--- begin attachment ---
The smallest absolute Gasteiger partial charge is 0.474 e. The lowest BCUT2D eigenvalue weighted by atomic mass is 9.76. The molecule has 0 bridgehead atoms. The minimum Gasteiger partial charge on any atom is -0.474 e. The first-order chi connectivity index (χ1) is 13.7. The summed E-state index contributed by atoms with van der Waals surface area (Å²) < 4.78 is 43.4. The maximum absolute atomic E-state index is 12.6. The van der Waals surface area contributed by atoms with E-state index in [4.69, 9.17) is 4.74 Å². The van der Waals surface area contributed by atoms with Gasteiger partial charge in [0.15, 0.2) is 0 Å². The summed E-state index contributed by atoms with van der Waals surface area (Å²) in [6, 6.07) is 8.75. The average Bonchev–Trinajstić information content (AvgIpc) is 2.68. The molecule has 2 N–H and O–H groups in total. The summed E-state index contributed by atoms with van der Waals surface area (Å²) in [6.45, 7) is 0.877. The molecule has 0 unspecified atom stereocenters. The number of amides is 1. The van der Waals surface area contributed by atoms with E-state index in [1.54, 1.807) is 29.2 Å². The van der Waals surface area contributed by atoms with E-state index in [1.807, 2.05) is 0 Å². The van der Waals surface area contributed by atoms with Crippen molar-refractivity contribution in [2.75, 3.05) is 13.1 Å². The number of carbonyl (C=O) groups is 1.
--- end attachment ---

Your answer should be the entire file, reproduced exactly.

The smallest absolute Gasteiger partial charge is 0.474 e. The lowest BCUT2D eigenvalue weighted by atomic mass is 9.76. The molecule has 0 bridgehead atoms. The minimum Gasteiger partial charge on any atom is -0.474 e. The first-order chi connectivity index (χ1) is 13.7. The summed E-state index contributed by atoms with van der Waals surface area (Å²) < 4.78 is 43.4. The maximum absolute atomic E-state index is 12.6. The van der Waals surface area contributed by atoms with E-state index in [4.69, 9.17) is 4.74 Å². The van der Waals surface area contributed by atoms with Gasteiger partial charge in [0.15, 0.2) is 0 Å². The summed E-state index contributed by atoms with van der Waals surface area (Å²) in [6, 6.07) is 8.75. The average Bonchev–Trinajstić information content (AvgIpc) is 2.68. The molecule has 2 N–H and O–H groups in total. The summed E-state index contributed by atoms with van der Waals surface area (Å²) in [6.45, 7) is 0.877. The molecule has 0 unspecified atom stereocenters. The number of amides is 1. The van der Waals surface area contributed by atoms with E-state index in [1.54, 1.807) is 29.2 Å². The van der Waals surface area contributed by atoms with E-state index in [1.807, 2.05) is 0 Å². The van der Waals surface area contributed by atoms with Crippen molar-refractivity contribution in [2.75, 3.05) is 13.1 Å². The number of carbonyl (C=O) groups is 1.